Cyber now top business risk globally – Allianz

Business interruption no longer leads the way

Cyber now top business risk globally – Allianz


By Ryan Smith

Cyber incidents ranked as the top business risk globally for the first time in the Allianz Risk Barometer 2020.

Thirty-nine per cent (39%) of respondents named cyber incidents as the top peril, according to Allianz, knocking the former top risk, business interruption, into second place at 37%. Awareness of cyber threats has grown rapidly in recent years as companies’ reliance on data and IT systems increases, according to the firm. Seven years ago, cyber incidents ranked 15th on the list of top business risks.

Changes in legislation and regulation (number three with 27%) and climate change (number seven with 17%) were the biggest climbers globally, according to the insurance giant.

“The Allianz Risk Barometer 2020 highlights that cyber risk and climate change are two significant challenges that companies need to watch closely in the new decade,” said Joachim Müller, CEO of Allianz Global Corporate & Specialty (AGCS). “Of course, there are many damage and disruption scenarios to contend with, but if corporate boards and risk managers fail to address cyber and climate change risks, this will likely have a critical impact on their companies’ operational performance, financial results and reputation with key stakeholders. Preparing and planning for cyber and climate change risks is both a matter of competitive advantage and business resilience in the era of digitalization and global warming.”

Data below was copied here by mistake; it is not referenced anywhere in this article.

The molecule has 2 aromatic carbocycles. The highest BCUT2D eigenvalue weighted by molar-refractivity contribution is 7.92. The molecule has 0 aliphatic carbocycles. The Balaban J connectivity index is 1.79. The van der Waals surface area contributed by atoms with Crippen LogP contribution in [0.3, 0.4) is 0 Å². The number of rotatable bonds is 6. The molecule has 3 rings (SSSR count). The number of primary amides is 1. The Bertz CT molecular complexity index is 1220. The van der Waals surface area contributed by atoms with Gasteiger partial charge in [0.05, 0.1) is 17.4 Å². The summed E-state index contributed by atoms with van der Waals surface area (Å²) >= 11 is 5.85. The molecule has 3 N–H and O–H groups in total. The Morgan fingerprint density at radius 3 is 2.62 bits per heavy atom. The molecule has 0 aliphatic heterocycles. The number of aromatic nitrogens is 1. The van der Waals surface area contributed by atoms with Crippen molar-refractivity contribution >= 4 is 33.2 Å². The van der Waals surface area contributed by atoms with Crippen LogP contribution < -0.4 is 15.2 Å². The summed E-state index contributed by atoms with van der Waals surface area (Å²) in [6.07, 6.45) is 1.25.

Cyber risk is continuing to evolve, with businesses facing larger and costlier data breaches, an increase in ransomware and spoofing incidents, and the possibility of fines or litigation after a cyber event, Allianz said. A mega data breach – a breach involving more than one million compromised records – now costs an average of $42 million, up 8% year over year.

“Incidents are becoming more damaging, increasingly targeting large companies with sophisticated attacks and hefty extortion demands,” said Marek Stanislawski, deputy global head of cyber for AGCS. “Five years ago, a typical ransomware demand would have been in the tens of thousands of dollars. Now they can be in the millions.”

Cyber incidents can also cause companies to suffer major business interruption losses due to the unavailability of critical data, systems or technology.

“Many incidents are the results of human error and can be mitigated by staff awareness trainings, which are not yet a routine practice across companies,” Stanislawski said.

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